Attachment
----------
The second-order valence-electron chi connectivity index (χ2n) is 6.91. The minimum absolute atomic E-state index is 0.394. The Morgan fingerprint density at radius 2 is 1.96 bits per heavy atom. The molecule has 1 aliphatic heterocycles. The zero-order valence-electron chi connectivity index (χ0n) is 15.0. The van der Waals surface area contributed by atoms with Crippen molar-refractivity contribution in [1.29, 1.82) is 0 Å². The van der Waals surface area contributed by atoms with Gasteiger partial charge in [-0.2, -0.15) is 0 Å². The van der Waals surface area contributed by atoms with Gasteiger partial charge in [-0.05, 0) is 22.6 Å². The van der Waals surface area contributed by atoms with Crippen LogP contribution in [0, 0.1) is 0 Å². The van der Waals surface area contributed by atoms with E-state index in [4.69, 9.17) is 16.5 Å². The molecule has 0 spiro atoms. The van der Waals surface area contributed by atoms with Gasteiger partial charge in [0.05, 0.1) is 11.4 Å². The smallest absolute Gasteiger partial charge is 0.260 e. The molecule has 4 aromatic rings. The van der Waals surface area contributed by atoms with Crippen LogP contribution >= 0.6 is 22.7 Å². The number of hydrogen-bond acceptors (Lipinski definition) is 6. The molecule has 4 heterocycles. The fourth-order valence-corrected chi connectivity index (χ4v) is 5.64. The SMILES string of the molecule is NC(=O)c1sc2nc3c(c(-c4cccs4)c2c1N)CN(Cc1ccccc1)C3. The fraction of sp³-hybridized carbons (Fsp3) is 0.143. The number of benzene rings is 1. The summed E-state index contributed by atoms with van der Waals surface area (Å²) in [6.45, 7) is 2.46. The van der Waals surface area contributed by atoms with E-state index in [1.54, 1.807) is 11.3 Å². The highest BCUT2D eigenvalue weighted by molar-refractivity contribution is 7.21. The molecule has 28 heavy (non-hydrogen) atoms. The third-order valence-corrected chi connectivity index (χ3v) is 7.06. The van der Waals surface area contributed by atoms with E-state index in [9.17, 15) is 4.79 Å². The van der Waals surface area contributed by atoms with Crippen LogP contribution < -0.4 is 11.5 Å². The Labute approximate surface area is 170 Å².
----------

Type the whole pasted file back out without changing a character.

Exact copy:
The second-order valence-electron chi connectivity index (χ2n) is 6.91. The minimum absolute atomic E-state index is 0.394. The Morgan fingerprint density at radius 2 is 1.96 bits per heavy atom. The molecule has 1 aliphatic heterocycles. The zero-order valence-electron chi connectivity index (χ0n) is 15.0. The van der Waals surface area contributed by atoms with Crippen molar-refractivity contribution in [1.29, 1.82) is 0 Å². The van der Waals surface area contributed by atoms with Gasteiger partial charge in [-0.2, -0.15) is 0 Å². The van der Waals surface area contributed by atoms with Gasteiger partial charge in [-0.05, 0) is 22.6 Å². The van der Waals surface area contributed by atoms with Crippen LogP contribution in [0, 0.1) is 0 Å². The van der Waals surface area contributed by atoms with E-state index in [4.69, 9.17) is 16.5 Å². The molecule has 0 spiro atoms. The van der Waals surface area contributed by atoms with Gasteiger partial charge in [0.05, 0.1) is 11.4 Å². The smallest absolute Gasteiger partial charge is 0.260 e. The molecule has 4 aromatic rings. The van der Waals surface area contributed by atoms with Crippen LogP contribution >= 0.6 is 22.7 Å². The number of hydrogen-bond acceptors (Lipinski definition) is 6. The molecule has 4 heterocycles. The fourth-order valence-corrected chi connectivity index (χ4v) is 5.64. The SMILES string of the molecule is NC(=O)c1sc2nc3c(c(-c4cccs4)c2c1N)CN(Cc1ccccc1)C3. The fraction of sp³-hybridized carbons (Fsp3) is 0.143. The number of benzene rings is 1. The summed E-state index contributed by atoms with van der Waals surface area (Å²) in [6.45, 7) is 2.46. The van der Waals surface area contributed by atoms with E-state index in [1.54, 1.807) is 11.3 Å². The highest BCUT2D eigenvalue weighted by molar-refractivity contribution is 7.21. The molecule has 28 heavy (non-hydrogen) atoms. The third-order valence-corrected chi connectivity index (χ3v) is 7.06. The van der Waals surface area contributed by atoms with E-state index in [9.17, 15) is 4.79 Å². The van der Waals surface area contributed by atoms with Crippen LogP contribution < -0.4 is 11.5 Å². The Labute approximate surface area is 170 Å².